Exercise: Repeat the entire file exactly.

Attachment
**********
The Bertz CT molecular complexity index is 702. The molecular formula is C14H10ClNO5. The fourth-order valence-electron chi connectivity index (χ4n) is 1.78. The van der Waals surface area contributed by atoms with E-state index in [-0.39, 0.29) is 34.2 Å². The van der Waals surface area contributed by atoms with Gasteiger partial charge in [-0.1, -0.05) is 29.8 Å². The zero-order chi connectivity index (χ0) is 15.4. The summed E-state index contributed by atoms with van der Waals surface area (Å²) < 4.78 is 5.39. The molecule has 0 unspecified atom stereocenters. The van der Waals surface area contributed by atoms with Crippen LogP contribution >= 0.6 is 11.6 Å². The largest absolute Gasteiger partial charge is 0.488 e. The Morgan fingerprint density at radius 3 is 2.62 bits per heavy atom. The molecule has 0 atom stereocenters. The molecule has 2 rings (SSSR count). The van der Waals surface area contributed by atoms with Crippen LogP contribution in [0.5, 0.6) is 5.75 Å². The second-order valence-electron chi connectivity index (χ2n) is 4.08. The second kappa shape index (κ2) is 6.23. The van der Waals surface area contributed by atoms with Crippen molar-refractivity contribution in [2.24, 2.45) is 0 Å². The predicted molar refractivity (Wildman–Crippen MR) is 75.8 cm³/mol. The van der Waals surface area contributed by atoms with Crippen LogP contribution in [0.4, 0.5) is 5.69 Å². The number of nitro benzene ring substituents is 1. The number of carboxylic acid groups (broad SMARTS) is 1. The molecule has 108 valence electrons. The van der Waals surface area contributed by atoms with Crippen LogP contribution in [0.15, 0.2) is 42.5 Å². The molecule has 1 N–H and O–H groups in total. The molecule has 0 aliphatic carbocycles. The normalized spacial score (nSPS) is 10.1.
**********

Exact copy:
The Bertz CT molecular complexity index is 702. The molecular formula is C14H10ClNO5. The fourth-order valence-electron chi connectivity index (χ4n) is 1.78. The van der Waals surface area contributed by atoms with E-state index in [-0.39, 0.29) is 34.2 Å². The van der Waals surface area contributed by atoms with Gasteiger partial charge in [-0.1, -0.05) is 29.8 Å². The zero-order chi connectivity index (χ0) is 15.4. The summed E-state index contributed by atoms with van der Waals surface area (Å²) < 4.78 is 5.39. The molecule has 0 unspecified atom stereocenters. The van der Waals surface area contributed by atoms with Crippen LogP contribution >= 0.6 is 11.6 Å². The largest absolute Gasteiger partial charge is 0.488 e. The Morgan fingerprint density at radius 3 is 2.62 bits per heavy atom. The molecule has 0 atom stereocenters. The molecule has 2 rings (SSSR count). The van der Waals surface area contributed by atoms with Crippen LogP contribution in [0.5, 0.6) is 5.75 Å². The second-order valence-electron chi connectivity index (χ2n) is 4.08. The second kappa shape index (κ2) is 6.23. The van der Waals surface area contributed by atoms with Crippen molar-refractivity contribution in [2.24, 2.45) is 0 Å². The predicted molar refractivity (Wildman–Crippen MR) is 75.8 cm³/mol. The van der Waals surface area contributed by atoms with Crippen LogP contribution in [0.4, 0.5) is 5.69 Å². The number of nitro benzene ring substituents is 1. The number of carboxylic acid groups (broad SMARTS) is 1. The molecule has 108 valence electrons. The van der Waals surface area contributed by atoms with Crippen LogP contribution in [0.15, 0.2) is 42.5 Å². The molecule has 1 N–H and O–H groups in total. The molecule has 0 aliphatic carbocycles. The normalized spacial score (nSPS) is 10.1.